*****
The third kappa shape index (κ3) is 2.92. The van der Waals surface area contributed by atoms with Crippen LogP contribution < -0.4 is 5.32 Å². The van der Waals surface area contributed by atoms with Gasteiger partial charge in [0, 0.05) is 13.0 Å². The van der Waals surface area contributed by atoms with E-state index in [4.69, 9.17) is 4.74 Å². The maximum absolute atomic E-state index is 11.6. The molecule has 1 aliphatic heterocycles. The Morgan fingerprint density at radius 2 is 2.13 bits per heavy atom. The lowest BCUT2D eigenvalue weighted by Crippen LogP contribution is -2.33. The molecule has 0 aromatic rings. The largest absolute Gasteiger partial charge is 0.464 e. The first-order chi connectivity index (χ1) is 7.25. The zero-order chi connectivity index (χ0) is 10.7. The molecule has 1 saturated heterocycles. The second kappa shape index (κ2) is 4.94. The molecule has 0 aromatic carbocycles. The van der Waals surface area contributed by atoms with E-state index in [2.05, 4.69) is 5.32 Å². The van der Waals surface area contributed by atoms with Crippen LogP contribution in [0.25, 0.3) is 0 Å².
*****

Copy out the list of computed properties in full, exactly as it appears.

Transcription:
The third kappa shape index (κ3) is 2.92. The van der Waals surface area contributed by atoms with Crippen LogP contribution < -0.4 is 5.32 Å². The van der Waals surface area contributed by atoms with Gasteiger partial charge in [0, 0.05) is 13.0 Å². The van der Waals surface area contributed by atoms with E-state index in [4.69, 9.17) is 4.74 Å². The maximum absolute atomic E-state index is 11.6. The molecule has 1 aliphatic heterocycles. The Morgan fingerprint density at radius 2 is 2.13 bits per heavy atom. The lowest BCUT2D eigenvalue weighted by Crippen LogP contribution is -2.33. The molecule has 0 aromatic rings. The largest absolute Gasteiger partial charge is 0.464 e. The first-order chi connectivity index (χ1) is 7.25. The zero-order chi connectivity index (χ0) is 10.7. The molecule has 1 saturated heterocycles. The second kappa shape index (κ2) is 4.94. The molecule has 0 aromatic carbocycles. The van der Waals surface area contributed by atoms with E-state index in [2.05, 4.69) is 5.32 Å². The van der Waals surface area contributed by atoms with Crippen LogP contribution in [0.25, 0.3) is 0 Å².